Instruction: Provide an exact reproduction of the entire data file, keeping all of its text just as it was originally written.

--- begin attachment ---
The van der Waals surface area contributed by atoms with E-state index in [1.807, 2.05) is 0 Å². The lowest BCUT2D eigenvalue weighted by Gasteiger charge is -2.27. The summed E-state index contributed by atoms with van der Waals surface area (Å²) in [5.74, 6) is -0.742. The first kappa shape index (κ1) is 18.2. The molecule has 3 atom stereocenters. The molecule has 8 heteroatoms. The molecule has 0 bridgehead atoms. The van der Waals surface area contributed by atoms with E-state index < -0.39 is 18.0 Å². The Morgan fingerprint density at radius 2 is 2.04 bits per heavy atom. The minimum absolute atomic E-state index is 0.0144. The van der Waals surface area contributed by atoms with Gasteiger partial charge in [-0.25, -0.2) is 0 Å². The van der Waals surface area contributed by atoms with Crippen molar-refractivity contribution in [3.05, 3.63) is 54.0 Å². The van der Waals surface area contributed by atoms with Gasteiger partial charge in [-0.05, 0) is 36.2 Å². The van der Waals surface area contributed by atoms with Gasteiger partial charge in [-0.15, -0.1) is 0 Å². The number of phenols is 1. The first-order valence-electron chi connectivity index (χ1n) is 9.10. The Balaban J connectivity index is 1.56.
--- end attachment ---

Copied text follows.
The van der Waals surface area contributed by atoms with E-state index in [1.807, 2.05) is 0 Å². The lowest BCUT2D eigenvalue weighted by Gasteiger charge is -2.27. The summed E-state index contributed by atoms with van der Waals surface area (Å²) in [5.74, 6) is -0.742. The first kappa shape index (κ1) is 18.2. The molecule has 3 atom stereocenters. The molecule has 8 heteroatoms. The molecule has 0 bridgehead atoms. The van der Waals surface area contributed by atoms with E-state index < -0.39 is 18.0 Å². The Morgan fingerprint density at radius 2 is 2.04 bits per heavy atom. The minimum absolute atomic E-state index is 0.0144. The van der Waals surface area contributed by atoms with Gasteiger partial charge in [-0.25, -0.2) is 0 Å². The van der Waals surface area contributed by atoms with Crippen molar-refractivity contribution in [3.05, 3.63) is 54.0 Å². The van der Waals surface area contributed by atoms with Gasteiger partial charge in [-0.05, 0) is 36.2 Å². The van der Waals surface area contributed by atoms with Gasteiger partial charge in [-0.15, -0.1) is 0 Å². The number of phenols is 1. The first-order valence-electron chi connectivity index (χ1n) is 9.10. The Balaban J connectivity index is 1.56.